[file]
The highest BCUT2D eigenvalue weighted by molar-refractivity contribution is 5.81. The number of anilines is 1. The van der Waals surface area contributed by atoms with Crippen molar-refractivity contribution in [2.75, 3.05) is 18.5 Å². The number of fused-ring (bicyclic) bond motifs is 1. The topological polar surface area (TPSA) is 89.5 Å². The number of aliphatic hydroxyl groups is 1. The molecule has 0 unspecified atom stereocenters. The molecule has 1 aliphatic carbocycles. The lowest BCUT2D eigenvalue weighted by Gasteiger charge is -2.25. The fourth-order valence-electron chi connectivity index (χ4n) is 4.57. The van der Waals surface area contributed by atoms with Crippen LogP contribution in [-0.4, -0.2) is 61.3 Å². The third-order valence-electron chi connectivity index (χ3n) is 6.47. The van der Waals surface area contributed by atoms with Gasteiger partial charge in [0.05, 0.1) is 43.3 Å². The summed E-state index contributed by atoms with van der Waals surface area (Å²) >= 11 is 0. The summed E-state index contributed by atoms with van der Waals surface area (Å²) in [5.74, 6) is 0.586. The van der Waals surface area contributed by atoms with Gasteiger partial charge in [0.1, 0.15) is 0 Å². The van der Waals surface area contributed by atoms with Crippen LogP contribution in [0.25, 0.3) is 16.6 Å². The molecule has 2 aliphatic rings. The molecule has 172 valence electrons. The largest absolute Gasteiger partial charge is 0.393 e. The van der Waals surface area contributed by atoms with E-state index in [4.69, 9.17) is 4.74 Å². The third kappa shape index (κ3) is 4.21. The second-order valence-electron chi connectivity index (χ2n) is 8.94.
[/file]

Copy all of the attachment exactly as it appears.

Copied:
The highest BCUT2D eigenvalue weighted by molar-refractivity contribution is 5.81. The number of anilines is 1. The van der Waals surface area contributed by atoms with Crippen molar-refractivity contribution in [2.75, 3.05) is 18.5 Å². The number of fused-ring (bicyclic) bond motifs is 1. The topological polar surface area (TPSA) is 89.5 Å². The number of aliphatic hydroxyl groups is 1. The molecule has 0 unspecified atom stereocenters. The molecule has 1 aliphatic carbocycles. The lowest BCUT2D eigenvalue weighted by Gasteiger charge is -2.25. The fourth-order valence-electron chi connectivity index (χ4n) is 4.57. The van der Waals surface area contributed by atoms with Crippen LogP contribution in [-0.4, -0.2) is 61.3 Å². The third-order valence-electron chi connectivity index (χ3n) is 6.47. The van der Waals surface area contributed by atoms with Gasteiger partial charge in [0.05, 0.1) is 43.3 Å². The summed E-state index contributed by atoms with van der Waals surface area (Å²) >= 11 is 0. The summed E-state index contributed by atoms with van der Waals surface area (Å²) in [5.74, 6) is 0.586. The van der Waals surface area contributed by atoms with Gasteiger partial charge in [0.1, 0.15) is 0 Å². The van der Waals surface area contributed by atoms with Crippen LogP contribution in [0.25, 0.3) is 16.6 Å². The molecule has 2 aliphatic rings. The molecule has 172 valence electrons. The largest absolute Gasteiger partial charge is 0.393 e. The van der Waals surface area contributed by atoms with E-state index in [4.69, 9.17) is 4.74 Å². The third kappa shape index (κ3) is 4.21. The second-order valence-electron chi connectivity index (χ2n) is 8.94.